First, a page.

Before I got married I was at a cocktail party rubbing elbows with my fiance’s family. I was talking to a distinguished and clearly educated gent and the subject of the Korean Conflict somehow came up. Now, I did have a fair amount of knowledge on that because, like I said, I later educated myself. But there I stood, a pizza cook on the threshold of a potential conversational Armageddon. But I held in. Fortuitously, he came to an impasse in the discussion and was stuck on the parallel that the US military failed to cross, the one that would have been an act of war. I chimed in,
“That would be the 38th Parallel.” I was then complimented as being a smart young man. What he didn’t know is that I got that from the Rodney Dangerfield comedy Back to School.
I was reminded of that today as I was reading an excerpt from one of my favorite books, A Prayer for Owen Meaney. There is no shortage of reasons why I love the book, I have always been a sucker for a coming-of-age story and it’s a great one. The excerpt that caught my eye was dedicated to the birth of the all-time opiate of the masses, the Television (my apologies to Karl Marx), in which the narrator observes the progression of the power that the television eventually held in his home. He told of how his Grandmother, who was always staunchly opposed to TV finally caved, and how the grandson reluctantly fell under its spell as well. Our hero Owen Meaney, ever the virtuous one, chastised the Grandson for watching TV. At which time the Grandson defended it by offering how many ways that it was educational. Owen promptly dismissed this, his unsolicited opinion was that TV was a slovenly way to educate oneself.
I was amused and a little embarrassed when confronted with this. While I consider myself adequately educated, I have attained a fair amount of passable knowledge, some decent Trivial Pursuit-ish information as well as some solid nuggets of pop culture as well as high society through TV and movies.
Now, of course, TV was not educational in 1958, the time period in discussion. You watched what was available and a lot of it was garbage. It’s not a fair comparison to today’s Cable and streaming options that offer many educational options. Which I take advantage of. Despite even that… some of my greatest stories that deal with gaining “knowledge” through unlikely and slovenly sources occurred many years ago.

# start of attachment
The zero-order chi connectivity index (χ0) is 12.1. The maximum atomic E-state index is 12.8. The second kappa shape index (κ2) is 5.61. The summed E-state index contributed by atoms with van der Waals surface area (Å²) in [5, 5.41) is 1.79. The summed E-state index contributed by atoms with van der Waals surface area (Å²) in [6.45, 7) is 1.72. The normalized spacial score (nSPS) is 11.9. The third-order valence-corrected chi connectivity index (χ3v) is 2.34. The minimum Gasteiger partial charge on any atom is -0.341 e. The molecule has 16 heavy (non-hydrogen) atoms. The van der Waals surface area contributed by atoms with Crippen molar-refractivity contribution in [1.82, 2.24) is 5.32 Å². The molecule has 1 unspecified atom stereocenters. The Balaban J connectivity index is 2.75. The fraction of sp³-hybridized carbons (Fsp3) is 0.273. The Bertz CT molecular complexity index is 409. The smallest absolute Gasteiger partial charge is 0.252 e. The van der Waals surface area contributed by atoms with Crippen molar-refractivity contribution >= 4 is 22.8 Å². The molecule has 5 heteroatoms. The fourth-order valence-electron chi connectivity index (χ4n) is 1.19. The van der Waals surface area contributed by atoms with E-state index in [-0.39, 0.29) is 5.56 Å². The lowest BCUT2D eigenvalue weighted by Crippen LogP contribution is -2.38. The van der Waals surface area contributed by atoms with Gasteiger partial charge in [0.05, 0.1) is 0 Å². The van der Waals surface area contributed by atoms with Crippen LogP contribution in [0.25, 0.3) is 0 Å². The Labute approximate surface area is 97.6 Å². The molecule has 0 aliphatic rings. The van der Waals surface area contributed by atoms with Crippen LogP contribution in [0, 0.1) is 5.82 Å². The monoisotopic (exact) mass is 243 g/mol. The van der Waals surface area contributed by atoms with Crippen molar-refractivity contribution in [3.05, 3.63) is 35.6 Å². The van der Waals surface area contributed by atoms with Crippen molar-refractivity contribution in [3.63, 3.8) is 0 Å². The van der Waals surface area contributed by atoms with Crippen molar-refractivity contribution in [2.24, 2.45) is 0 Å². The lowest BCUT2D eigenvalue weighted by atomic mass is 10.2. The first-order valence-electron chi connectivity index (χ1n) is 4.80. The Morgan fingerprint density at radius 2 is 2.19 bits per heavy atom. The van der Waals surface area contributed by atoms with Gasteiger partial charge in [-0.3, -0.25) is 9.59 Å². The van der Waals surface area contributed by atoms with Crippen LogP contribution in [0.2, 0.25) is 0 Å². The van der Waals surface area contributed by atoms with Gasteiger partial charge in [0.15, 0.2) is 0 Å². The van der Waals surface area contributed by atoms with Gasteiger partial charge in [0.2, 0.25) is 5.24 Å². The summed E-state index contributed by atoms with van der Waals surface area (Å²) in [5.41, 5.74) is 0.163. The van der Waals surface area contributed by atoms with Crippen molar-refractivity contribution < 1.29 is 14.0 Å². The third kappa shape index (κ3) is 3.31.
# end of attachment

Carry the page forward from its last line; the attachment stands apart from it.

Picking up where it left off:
Most of my knowledge of Opera, Classical Music, American society during the Great Depression, Prohibition, wartime, etc., comes exclusively from Bugs Bunny cartoons. That’s right. “Kill the Wabbit” taught me about Opera.
In addition, most of my understanding of politics I can directly attribute to Berkeley Breathed and Gary Trudeau, of Bloom County and Doonesbury fame, respectively. As a skirt-chasing teenager (and young adult and well, forever) dedicated to doing the bare minimum, it was Bloom County and Doonesbury that piqued my interest in the news of the day as they lampooned politics and known as well as not-so-well-known cultural figures. Where else did I hear about the Anti-gay activism of Anita Bryant, the anti-feminist Phyllis Schlafly, the disappearance of known American atheist Madalyn Murray-O’Hair, the Televangelist scandals, the Contras and Sandanistas, the Star Wars antics of the Reagan era, I could go on but I won’t. Suffice it to say that otherwise boring (to me) subject matter and events were portrayed comically way or ironically and consequently raised my interest. An interest in being current and informed on the matters of the world, and in being able to take a humorous, even absurdist interpretation. In the case of Bloom County, the political landscape was portrayed often through Children and anthropomorphized naive but politically charged meadow animals. Think of a Hedgehog, a rabbit, and a Penguin having a caucus to nominate a dead cat for President.
That shit was funny!
And it had the right effect on me, it got me interested. Which fortunately led to a lot of self-education of the shit that I should have learned in High School.
Snob appeal, slob appeal. Whatever. Learning can come from many sources, highbrow and otherwise. What matters is that I learned something, and I received the added bonus of getting a good laugh in the process.
Slovenly” Perhaps. Effective? Absolutely.